IPOs aren’t just important for founders and CEOs. Or for the investment bankers who helped them file paperwork and price the company’s stock. Here’s what initial public offerings – aka when private companies sell new shares to the public for the first time – could mean for your wallet.
Are you looking for a hot investment?
They may not be new businesses, but companies going public are new to stock exchanges. Meaning, unlike stocks that have been trading for a while, you can’t use historical data to gauge performance. Investors could win big. Or not.
Pro tip: watch and wait. After an IPO, there’s a lockup period when “insiders” (like founders, employees, and VCs) can’t legally sell their shares. Letting the hype die down and seeing what happens post-lockup could give you a hint at the company’s health.
If you decide to go for it, don’t invest cash you can’t afford to lose.
Related: theSkimm on Investing
Are you a fan of the brand?
Stay tuned. Issuing stock can help companies raise a LOT of money. Money that could be used to improve products and make users happier. That’s good for customers.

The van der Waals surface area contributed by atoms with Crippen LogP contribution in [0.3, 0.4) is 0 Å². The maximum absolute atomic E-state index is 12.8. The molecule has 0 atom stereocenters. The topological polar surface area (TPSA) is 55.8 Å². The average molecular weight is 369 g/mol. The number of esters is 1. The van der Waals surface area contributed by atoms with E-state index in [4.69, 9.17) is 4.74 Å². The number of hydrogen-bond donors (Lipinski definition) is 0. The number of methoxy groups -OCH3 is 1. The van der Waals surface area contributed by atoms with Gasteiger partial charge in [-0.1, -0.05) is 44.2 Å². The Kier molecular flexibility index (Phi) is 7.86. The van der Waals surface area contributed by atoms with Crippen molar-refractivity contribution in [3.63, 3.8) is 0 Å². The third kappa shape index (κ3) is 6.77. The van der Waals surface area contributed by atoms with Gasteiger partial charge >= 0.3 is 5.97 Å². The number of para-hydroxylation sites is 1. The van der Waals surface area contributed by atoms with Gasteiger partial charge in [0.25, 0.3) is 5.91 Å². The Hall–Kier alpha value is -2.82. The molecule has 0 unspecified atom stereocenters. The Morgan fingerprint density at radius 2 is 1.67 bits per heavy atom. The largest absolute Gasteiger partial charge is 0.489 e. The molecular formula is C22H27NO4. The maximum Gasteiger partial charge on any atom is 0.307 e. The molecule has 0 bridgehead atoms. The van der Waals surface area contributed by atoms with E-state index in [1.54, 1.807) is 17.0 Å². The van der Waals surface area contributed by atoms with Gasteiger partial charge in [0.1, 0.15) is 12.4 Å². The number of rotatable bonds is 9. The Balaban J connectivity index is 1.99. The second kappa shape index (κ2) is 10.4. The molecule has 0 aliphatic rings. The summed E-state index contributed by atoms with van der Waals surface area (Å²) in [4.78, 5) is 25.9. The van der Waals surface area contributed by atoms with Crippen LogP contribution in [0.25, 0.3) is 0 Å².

But public companies have to answer to shareholders. That can mean more pressure to make money. TBD if that leads to more ads or other changes.
Are you wondering what all this means for the economy?
Mixed messaging. Many experts think a strong IPO market = a strong economy. But IPOs have thrived even during some not-so-great times. See: a global pandemic.
Some say more companies going public can boost the economy and create more jobs.
theSkimm: IPOs can be exciting. If you’re tempted to get in on the fun with some of your own money, make sure it fits into your larger investing strategy. And that you’ll be OK financially (and emotionally) if the investment doesn’t pay off.
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Skimm'd by: Ivana Pino, Stacy Rapacon, Casey Bond, and Elyse Steinhaus